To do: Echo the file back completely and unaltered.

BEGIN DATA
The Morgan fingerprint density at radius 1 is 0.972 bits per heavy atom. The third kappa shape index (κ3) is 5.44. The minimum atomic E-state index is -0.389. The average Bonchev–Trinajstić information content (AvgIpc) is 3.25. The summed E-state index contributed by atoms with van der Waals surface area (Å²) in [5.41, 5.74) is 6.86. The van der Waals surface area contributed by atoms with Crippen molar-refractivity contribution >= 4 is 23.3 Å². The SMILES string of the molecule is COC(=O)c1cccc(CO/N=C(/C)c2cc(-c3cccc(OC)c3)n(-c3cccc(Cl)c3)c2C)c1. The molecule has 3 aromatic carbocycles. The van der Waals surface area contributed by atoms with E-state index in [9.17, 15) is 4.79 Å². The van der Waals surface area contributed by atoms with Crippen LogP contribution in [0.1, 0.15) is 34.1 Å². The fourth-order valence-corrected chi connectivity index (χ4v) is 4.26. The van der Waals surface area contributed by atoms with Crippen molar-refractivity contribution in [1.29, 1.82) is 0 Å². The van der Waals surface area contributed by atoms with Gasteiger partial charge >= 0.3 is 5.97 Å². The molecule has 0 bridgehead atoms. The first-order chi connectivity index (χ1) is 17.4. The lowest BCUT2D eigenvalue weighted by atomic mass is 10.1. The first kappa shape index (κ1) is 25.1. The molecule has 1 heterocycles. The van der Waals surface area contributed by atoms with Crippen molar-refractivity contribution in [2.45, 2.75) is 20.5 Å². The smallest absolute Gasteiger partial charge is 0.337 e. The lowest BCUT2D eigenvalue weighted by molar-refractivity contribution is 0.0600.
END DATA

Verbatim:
The Morgan fingerprint density at radius 1 is 0.972 bits per heavy atom. The third kappa shape index (κ3) is 5.44. The minimum atomic E-state index is -0.389. The average Bonchev–Trinajstić information content (AvgIpc) is 3.25. The summed E-state index contributed by atoms with van der Waals surface area (Å²) in [5.41, 5.74) is 6.86. The van der Waals surface area contributed by atoms with Crippen molar-refractivity contribution >= 4 is 23.3 Å². The SMILES string of the molecule is COC(=O)c1cccc(CO/N=C(/C)c2cc(-c3cccc(OC)c3)n(-c3cccc(Cl)c3)c2C)c1. The molecule has 3 aromatic carbocycles. The van der Waals surface area contributed by atoms with E-state index in [9.17, 15) is 4.79 Å². The van der Waals surface area contributed by atoms with Crippen LogP contribution in [0.1, 0.15) is 34.1 Å². The fourth-order valence-corrected chi connectivity index (χ4v) is 4.26. The van der Waals surface area contributed by atoms with Crippen molar-refractivity contribution in [1.29, 1.82) is 0 Å². The van der Waals surface area contributed by atoms with Gasteiger partial charge >= 0.3 is 5.97 Å². The molecule has 0 bridgehead atoms. The first-order chi connectivity index (χ1) is 17.4. The lowest BCUT2D eigenvalue weighted by atomic mass is 10.1. The first kappa shape index (κ1) is 25.1. The molecule has 1 heterocycles. The van der Waals surface area contributed by atoms with Crippen molar-refractivity contribution in [2.45, 2.75) is 20.5 Å². The smallest absolute Gasteiger partial charge is 0.337 e. The lowest BCUT2D eigenvalue weighted by molar-refractivity contribution is 0.0600.